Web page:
Monthly Archives: July 2017

QUEEN ANNE Theatre Royal, Haymarket WC1




I saw Helen Edmundson’s marvellous RSC history-play about Anne’s short reign some eighteen months ago; the review is here – – a gurgle of pleasure and interest, background sketched in, and five mice-worth concluding with a plea for a transfer.



So here it is: some cast changes to note, though all more than up to standard. Natalie Abrahami’s cast again centres on Emma Cunniffe’s Anne, touchingly needy then increasingly determined, a woman of sorrows growing into wisdom and a matriarchal affection for the people tormented by war and poverty. Romola Garai becomes the schemingly glamorous Sarah Churchill, Chu Omanbala the great, flawed General Churchill, and Jonny Glynn Swift leading the tavern mob. Hywel Morgan takes over as the endearingly hopeless Prince George, but Carl Prekopp is back as Defoe, and Beth Park reprises her role as the strong, plain, skinny, scornful and decent Abigail.




But I return to it fascinated, because it feels different, stronger even, on this second viewing – in the capital, and in a country which since the first production has become more startlingly riven and confused . Although the personal relationships and court struggles are as fascinating, and the riotous satirical interludes among tavern wags still make our own satirists seem restrainedly wet, I found that the politics resonated far more strongly.



Wars in Europe, plotters and spinners surrounding power, uneasy alliances and a borderline superstitious horror of religious fanatics at the door (Catholics in this case). There is even a stock market crash scare, and a looming budget deficit, and peculation and bribery in high places, and a tendency in a male hierarchy to feel suspicious and thwarted at any display of “rampant femininity”. Edmundson’s delicate rhythm and powerful bursts of monosyllable (“What mean the Scots? What irks them now?”) are as fresh and sharp as ever. Seek out the bargains. Don’t miss it.




Box Office   020 7930 8800 to 30 September

rating: still five  5 Meece Rating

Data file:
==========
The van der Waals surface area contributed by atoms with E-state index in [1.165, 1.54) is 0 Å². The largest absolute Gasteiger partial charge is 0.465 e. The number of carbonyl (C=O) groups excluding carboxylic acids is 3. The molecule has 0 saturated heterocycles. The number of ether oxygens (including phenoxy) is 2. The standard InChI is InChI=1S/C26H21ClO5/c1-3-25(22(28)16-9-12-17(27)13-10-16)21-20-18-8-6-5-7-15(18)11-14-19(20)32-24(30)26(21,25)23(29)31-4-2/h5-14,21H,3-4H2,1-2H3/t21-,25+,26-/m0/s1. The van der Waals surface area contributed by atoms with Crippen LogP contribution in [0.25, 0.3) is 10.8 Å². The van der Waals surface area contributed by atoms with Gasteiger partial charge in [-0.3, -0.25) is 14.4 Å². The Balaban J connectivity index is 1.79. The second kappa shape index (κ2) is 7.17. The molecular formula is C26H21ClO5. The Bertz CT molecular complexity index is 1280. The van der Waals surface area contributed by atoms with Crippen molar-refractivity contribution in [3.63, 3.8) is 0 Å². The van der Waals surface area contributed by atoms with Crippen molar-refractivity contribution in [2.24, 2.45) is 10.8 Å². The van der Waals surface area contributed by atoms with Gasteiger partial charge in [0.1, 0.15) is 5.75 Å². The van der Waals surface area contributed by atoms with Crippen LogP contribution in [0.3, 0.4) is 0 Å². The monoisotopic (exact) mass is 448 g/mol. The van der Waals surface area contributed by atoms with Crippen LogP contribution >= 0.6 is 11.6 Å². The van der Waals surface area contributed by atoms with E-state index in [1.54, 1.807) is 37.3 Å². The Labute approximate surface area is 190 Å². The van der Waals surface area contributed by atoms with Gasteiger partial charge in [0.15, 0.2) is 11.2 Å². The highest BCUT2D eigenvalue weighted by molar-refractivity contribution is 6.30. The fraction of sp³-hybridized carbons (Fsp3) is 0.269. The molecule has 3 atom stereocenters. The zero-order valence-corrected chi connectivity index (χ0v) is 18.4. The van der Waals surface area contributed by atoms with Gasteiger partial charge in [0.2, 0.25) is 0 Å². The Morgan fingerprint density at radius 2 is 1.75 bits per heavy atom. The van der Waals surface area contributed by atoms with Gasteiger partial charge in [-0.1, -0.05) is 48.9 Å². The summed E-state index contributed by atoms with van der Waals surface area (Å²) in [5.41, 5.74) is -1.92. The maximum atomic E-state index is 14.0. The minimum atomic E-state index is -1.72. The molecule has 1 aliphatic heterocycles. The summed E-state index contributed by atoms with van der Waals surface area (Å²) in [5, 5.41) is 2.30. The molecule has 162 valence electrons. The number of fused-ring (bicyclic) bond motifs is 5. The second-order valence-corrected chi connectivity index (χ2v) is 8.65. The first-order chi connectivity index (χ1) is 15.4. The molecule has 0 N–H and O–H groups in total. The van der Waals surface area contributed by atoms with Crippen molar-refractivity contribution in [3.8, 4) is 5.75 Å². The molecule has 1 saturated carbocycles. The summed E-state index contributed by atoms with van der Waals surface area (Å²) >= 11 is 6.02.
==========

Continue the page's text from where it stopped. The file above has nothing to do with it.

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O my days! If you have any feeling for jazz and blues, for women, music or the historic trials and triumphs of black America, don’t think of missing this. Fight your way in. In ninety intense, absorbing minutes is distilled a troubled spirit and a half-century of change. As a performance it is unique, electric: as a tribute to a great performer it more than equals Tracie Bennett’s remarkable evocation of Judy Garland in End of the Rainbow.



This time the subject is Billie Holiday, in the last year of her life: high and drunk and needing to tell her stories in the womblike, midnight world of a run-down Philadelphia jazz club. Tables are scattered on stage and in front of the stalls; the reality of the lamplit setting has a jazz trio playing moodily onstage before the start, with Neville Malcolm astonishing on the bass and Frankie Tontoh jokey and slick on the drums. It draws you into a world.



Audra McDonald is the real thing. As a singer of course: she catches Holiday’s strength and vulnerability, high moments, delicate phrasing and despairing growl. But equally her acting is shatteringly real: intense, sincere, witty, troubling. Lanie Robertson’s play is rather a marvel too: never a false note. It was written after hearing a friend’s account of a real day in 1959 when, at just such a club, washed-up and unreliable the Lady staggered in with her little dog and performed a handful of songs to half a dozen patrons. She did not have long to live with a weak heart, a heroin habit, a year in jail for possession, a long humiliation by the US colour bar, and a constantly refilled glass. But she was a legend. And the legend is served here with heart-stopping sincerity.
McDonald staggers, giggles, growls, but suddenly straightens, lets herself be carried by the music, a true Lady in white ballgown. She remembers the wonder of Louis Armstrong and Bessie Smith, her mother “the duchess” at the cat-house, the no-good husband who got her onto heroin and her friend the sax player Prez who tried to get her off it. A hard wit condemns Philadelphia as a “ratsass” place , especially its white police who “after dey freed coloured people, dont know what to do with them, so dey lock us up again”. She jibes cheerfully at white people – “like us, only meaner” – but tearfully remembers how Artie Shaw’s white band would eat with her in the kitchen -paying double – when “coloureds” were not allowed in a restaurant, and how when refused use of the lavatory she took revenge.



She barracks her pianist Jimmy (Shelton Becton) as he visibly tries to coax her out of rambling and into each new number. There’s real tension in that: the drama (directed by Lonny Price with tight attention) rises with some flare of temper, evoking the real uncertainty of a failing maverick talent. Late in the show “Strange Fruit” carries real shock, as it always has done; but is followed by her vanishing offstage, awkward apologies and claims of medical problems from the pianist, and a sudden return of the diva, happily clutching a real chihuaha which licks her face as she belts out “T’aint nobody’s business”.